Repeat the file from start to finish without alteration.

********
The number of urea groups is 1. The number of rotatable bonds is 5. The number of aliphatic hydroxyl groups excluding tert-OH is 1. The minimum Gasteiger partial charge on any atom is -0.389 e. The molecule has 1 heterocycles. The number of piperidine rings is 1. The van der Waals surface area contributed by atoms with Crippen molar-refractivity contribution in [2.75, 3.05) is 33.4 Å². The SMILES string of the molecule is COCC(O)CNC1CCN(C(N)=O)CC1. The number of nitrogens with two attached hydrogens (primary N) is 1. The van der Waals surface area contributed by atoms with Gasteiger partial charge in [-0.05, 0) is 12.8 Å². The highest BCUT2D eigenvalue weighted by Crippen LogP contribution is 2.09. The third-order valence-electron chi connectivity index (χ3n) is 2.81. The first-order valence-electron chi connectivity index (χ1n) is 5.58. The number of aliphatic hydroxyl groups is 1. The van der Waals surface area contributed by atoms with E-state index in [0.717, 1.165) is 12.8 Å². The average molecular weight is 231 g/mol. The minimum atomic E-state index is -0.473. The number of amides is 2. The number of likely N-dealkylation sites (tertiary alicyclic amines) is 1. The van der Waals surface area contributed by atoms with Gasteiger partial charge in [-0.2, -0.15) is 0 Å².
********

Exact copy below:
The number of urea groups is 1. The number of rotatable bonds is 5. The number of aliphatic hydroxyl groups excluding tert-OH is 1. The minimum Gasteiger partial charge on any atom is -0.389 e. The molecule has 1 heterocycles. The number of piperidine rings is 1. The van der Waals surface area contributed by atoms with Crippen molar-refractivity contribution in [2.75, 3.05) is 33.4 Å². The SMILES string of the molecule is COCC(O)CNC1CCN(C(N)=O)CC1. The number of nitrogens with two attached hydrogens (primary N) is 1. The van der Waals surface area contributed by atoms with Gasteiger partial charge in [-0.05, 0) is 12.8 Å². The highest BCUT2D eigenvalue weighted by Crippen LogP contribution is 2.09. The third-order valence-electron chi connectivity index (χ3n) is 2.81. The first-order valence-electron chi connectivity index (χ1n) is 5.58. The number of aliphatic hydroxyl groups is 1. The van der Waals surface area contributed by atoms with E-state index in [0.717, 1.165) is 12.8 Å². The average molecular weight is 231 g/mol. The minimum atomic E-state index is -0.473. The number of amides is 2. The number of likely N-dealkylation sites (tertiary alicyclic amines) is 1. The van der Waals surface area contributed by atoms with Gasteiger partial charge in [-0.2, -0.15) is 0 Å².